Poetry’s Sonnet

Tonight I was collaborating with former New Hampshire Poet Laureate, Marie Harris, to prepare for her upcoming Webinar about the Prose Poem (Monday at 7 PM–register through the NH Writers’ Project). We discussed various types of poems. She described the workings of a sonnet. That’s when I remembered this funny little poem written just for my personal enjoyment, which was first published on April 15, 2014.  I thought I’d re-post it in honor of new friendships and lasting poetry.

poetry

Poetry’s Sonnet

Shall poetry be no more a part of life?
When rhyming fairies sent childhood head to pillow?
When youthful scrawls of Milne and Masefield were rife
And poems of love and loss once held words to sow?

Though gray skies and flora called, my classroom subjects spurned,
But as surely as childhood slipped slow from its berth,
Teachers summoned me back and my lectures learned:
No more Dylan’s dying light; Say adieu to Wordsworth.

The poets, shelved and displayed throughout my home,
Like Wangero’s quilts, not for everyday use.1
But day leads to decade: creates life’s palindrome,
And now Khayyám lies open with old age’s excuse.

Notes and books filed too long in drawers oh so deep,
Shall bless my years’ journies, with Frost’s words of sleep.

By Barbara Rath Hoover (04/15/2015; rev 11/10/2017)

  1. Everyday Use, by Alice Walker

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Posted in Reading and Writing | Tagged , , | 4 Comments

Treesontreesontrees

Enjoyed this post from designer, Meg Hoover.

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Art by Meg Hoover

I know that a lot of my artwork features a bit of watercolor, but honestly aside from what I learned in high school art class, I pretty much developed my own techniques without any guidance. Architecture school really gave me great technical skills when it comes to pen and ink and perspective drawings, but I never really played with any other medium in my free time. So naturally, since I’ve started to really like incorporating a bit of color into my artwork, I find it necessary to actually learn the basics of watercolor.

Here’s the tutorial I used to learn the basics of drawing trees – I highly recommend it since it talks about a light source, how much water to use, and how to build up colors in order to develop the textures you want to achieve. After watching it, I realized that I’ve been using the wrong brushes…

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Posted in Inspiration

Fridays #FromTheDen

Crossing southern borders…

Monarch Butterfly

For more information about Friday’s #FromTheDen, here’s the original Drug-Infested-NH-Den post.

Addiction and suicide are serious issues.  If you’re in crisis, you can call the Suicide Hotline at 1800-273-8255. If a loved one is in trouble, NAMI, Alcoholics Anonymous, and Al-Anon Family Groups, are ready to offer help.

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Posted in Just for Fun | Tagged ,

An Innocuous Older in the Youngers’ Court

Grandparents, ~1930s

Grandparents, ~1930s

According to Ashton Applewhite in This Chair Rocks:A Manifesto Against Ageism, at 5:10 tonight, when I enter my writing class, I will be an “Older”.

Older is a relative term; not of bucket into which a person is placed. There are times–increasingly rare–when I might be considered a “Younger”. Tonight will not be one of those times. Tonight, I will be surrounded by Youngers.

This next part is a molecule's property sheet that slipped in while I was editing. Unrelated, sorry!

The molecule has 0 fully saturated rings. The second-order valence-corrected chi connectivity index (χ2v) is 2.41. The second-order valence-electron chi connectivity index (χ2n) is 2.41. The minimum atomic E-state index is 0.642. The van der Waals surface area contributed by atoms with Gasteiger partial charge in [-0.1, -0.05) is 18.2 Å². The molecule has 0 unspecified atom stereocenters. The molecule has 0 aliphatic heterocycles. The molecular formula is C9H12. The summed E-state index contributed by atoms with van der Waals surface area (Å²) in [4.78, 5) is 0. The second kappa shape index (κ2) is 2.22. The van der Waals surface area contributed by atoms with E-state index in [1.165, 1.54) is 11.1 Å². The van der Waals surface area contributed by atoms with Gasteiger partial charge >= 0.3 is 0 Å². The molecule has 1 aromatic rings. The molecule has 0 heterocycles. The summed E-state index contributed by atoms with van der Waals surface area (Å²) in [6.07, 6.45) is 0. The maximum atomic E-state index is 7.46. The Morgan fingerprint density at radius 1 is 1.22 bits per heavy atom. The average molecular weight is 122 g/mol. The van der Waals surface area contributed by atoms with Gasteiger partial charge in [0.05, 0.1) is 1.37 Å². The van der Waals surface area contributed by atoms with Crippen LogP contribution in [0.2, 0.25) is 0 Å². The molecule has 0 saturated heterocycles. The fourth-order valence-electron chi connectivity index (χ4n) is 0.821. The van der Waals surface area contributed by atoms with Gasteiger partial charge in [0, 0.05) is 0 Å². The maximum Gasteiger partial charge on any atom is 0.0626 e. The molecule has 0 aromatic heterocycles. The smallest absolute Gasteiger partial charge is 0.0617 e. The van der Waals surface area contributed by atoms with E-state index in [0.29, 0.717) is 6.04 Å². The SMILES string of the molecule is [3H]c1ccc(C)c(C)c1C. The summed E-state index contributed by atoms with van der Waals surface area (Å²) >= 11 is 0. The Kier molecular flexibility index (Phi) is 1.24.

In fact, I suspect I’ll be the oldest in the room, perhaps even surpassing my instructor. I will not ask. I don’t want to know. Because that is not what matters.

What matters is, at this older age, I’m returning to the classroom to be taught the fine art of fiction writing. I’ll put pen to paper, or fingertips to keyboard, and spew letters, words, and paragraphs, onto the page, hoping they bring insight, first to me, and then to my readers. Finally, I’ll wait for my generational peer, my professor, to place her mark upon my page.

I wonder, are the Youngers feeling this same trepidation? Are their hearts jammed against the base of their throat? Do the Youngers question their ability to form a coherent thought worth sharing? Do they wonder if they have any opinions at all?

For a woman who’s become expert at straddling the gray, seeing many sides of polarizing issues, and playing the peace-maker, the idea of creating characters who take a stand, speak out, and claim your attention, even for a moment, is intimidating.

Then I think of the novel, A Man Called Ove, by Fredrik Backman. Ove’s character was beautifully annoying and abrasive. He was strong-willed, opinionated, and endearing. And I think, maybe, during this MFA program, I’ll create a character as memorable as Ove.

That’s why tonight, despite my nerves, this Older will join the Youngers, and start my journey to getting my Master of Fine Arts.

For those of you who have supported and encouraged me on this journey, thank you!

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Posted in Reading and Writing, Self Confidence | Tagged , , ,

Fridays #FromTheDen

In an effort to keep the world in tune with the State of New Hampshire’s issues, here’s this week’s photo.

Throughout the state, my contacts report that teachers, students, business people, all walks of life are getting caught in the act of money laundering.

Laundry

For more, here’s the original Drug-Infested-NH-Den post.

 

Addiction and suicide are serious issues.  If you’re in crisis, you can call the Suicide Hotline at 1800-273-8255. If a loved one is in trouble, NAMI, Alcoholics Anonymous, and Al-Anon Family Groups, are ready to offer help.

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Posted in Just for Fun | Tagged , ,